haggling I became their foreigner, fair game.

To flounder in language; to return to the hostel, perplexed.
A French-Canadian said, ‘Talk English, huh?’
That night with German students, language
on tongue-kisses, shared strangeness – that night
white walls of apartment blocks opposite
took on a rose-tinge, windows yellowing.
How our differences lit up in us, united us.

Out at the back of this village/small town where I currently live is a long hill. It is still used for quarrying – the local stone has a pink/grey colour, and is quite appealing.
Of course higher up is where the wealthier people live – they can look down on us all from there; it is their natural ‘inclination’.
There are leafy lanes and cart tracks. There are also, criss-crossing these land-owner’s fields, public pathways. These are hard-fought-for, still-being-fought-for public rights of way. Otherwise all this land would be private, prohibited, shut away from people who have lived here generations.

Not far from here is an area of the Peak District known as Kinder Scout. That was all privately owned land, kept for huntin-shootin consortiums.
Well, in 1932 the local Ramblers Groups had had enough, and it came in the Great Depression when many were out of work, and politics was on everyone’s doorstep. The great dream of fairness and equality that Socialist countries were exporting fell on this fertile ground (no matter it never really existed).
In 1932 was the great Mass Trespass of Kinder Scout, when hundreds (for the time that was a significant amount) turned out and walked those forbidden acres. It led to Acts of Parliament granting legal Rights of Way.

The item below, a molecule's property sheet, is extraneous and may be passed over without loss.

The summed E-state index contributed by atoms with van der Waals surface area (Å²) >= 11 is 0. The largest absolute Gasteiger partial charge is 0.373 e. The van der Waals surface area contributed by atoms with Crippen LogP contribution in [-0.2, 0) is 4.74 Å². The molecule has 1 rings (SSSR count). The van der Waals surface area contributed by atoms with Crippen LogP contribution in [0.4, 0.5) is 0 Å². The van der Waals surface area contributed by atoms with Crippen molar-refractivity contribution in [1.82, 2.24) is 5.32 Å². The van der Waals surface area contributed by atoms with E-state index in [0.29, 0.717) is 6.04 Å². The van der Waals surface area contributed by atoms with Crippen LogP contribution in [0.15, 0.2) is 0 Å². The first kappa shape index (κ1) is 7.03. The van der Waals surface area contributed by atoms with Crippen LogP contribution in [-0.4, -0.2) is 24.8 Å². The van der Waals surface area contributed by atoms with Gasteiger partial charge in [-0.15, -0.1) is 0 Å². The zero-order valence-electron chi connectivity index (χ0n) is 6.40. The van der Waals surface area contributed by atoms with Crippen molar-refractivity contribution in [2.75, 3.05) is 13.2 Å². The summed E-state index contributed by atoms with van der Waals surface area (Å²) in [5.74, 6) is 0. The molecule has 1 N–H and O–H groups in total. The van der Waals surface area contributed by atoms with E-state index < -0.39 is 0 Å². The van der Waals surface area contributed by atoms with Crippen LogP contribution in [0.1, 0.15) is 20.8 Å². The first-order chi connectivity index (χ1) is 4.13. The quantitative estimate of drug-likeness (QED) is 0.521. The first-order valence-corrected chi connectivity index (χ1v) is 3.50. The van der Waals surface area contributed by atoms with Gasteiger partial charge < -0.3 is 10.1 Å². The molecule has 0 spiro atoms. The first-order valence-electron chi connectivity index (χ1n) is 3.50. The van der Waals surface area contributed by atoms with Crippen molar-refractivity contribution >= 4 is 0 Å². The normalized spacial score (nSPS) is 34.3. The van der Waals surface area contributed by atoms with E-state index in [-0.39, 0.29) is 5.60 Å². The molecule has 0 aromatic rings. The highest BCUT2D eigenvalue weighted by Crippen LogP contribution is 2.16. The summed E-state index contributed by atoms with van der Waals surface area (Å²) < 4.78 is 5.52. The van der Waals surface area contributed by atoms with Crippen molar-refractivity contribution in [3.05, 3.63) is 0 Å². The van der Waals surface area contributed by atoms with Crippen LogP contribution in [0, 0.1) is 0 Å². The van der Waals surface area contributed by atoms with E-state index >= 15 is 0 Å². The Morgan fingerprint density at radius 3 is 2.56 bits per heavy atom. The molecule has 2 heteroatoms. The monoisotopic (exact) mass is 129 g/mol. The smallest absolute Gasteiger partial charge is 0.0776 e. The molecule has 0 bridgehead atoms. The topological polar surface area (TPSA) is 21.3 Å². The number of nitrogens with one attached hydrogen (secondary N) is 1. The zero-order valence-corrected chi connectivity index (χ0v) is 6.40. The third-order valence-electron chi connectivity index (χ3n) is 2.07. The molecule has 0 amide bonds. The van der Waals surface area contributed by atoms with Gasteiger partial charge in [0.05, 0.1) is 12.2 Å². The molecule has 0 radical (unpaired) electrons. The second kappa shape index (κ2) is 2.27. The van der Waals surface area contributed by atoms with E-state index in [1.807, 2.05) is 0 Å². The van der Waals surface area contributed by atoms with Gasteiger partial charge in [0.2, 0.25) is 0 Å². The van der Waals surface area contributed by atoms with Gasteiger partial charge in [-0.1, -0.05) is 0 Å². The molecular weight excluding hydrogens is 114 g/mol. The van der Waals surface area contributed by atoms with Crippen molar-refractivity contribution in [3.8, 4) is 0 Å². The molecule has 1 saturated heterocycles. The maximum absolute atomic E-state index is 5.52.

Appeasement, maybe; but it worked.

If it wasn’t for the great ideal, even this would not been won. As a great man once said, If you do not aim for the mountains, you will not even make the foothills.

I was walking these leafy lanes and here by an old well at the road side, found this:

cowboy-1

It may be clumsy, but it’s fun, it’s vibrant. But what’s it for?
Later, down a similar lane I came across this one:

owl

Carved out of an old tree stump, an ever-vigilant owl.

I know what these are for: any ideas, anyone?

I must go and find more.

 

Harold Nicholson, The Congress of Vienna. 1948

I’ve had this book for years; it was bought second-hand, when there were second-hand book shops, before the charity shops took on books and drove them out, and then Amazon sent them spinning into oblivion.
It’s a hard back; as I read the pages were still squeezed together – maybe it had never actually been read or even opened fully.

The Congress of Vienna was a favourite topic of mine when I was studying International Relations. And Harold Nicholson was a writer I respected, based on his earlier study of diplomacy .

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Even so, as I read this book over November and December 2016 (one of my bed-time reads), it really brought home the extent of the huge shake-up, the major disruption to Europe as a whole, that Napoleon’s careering around the continent and beyond had created.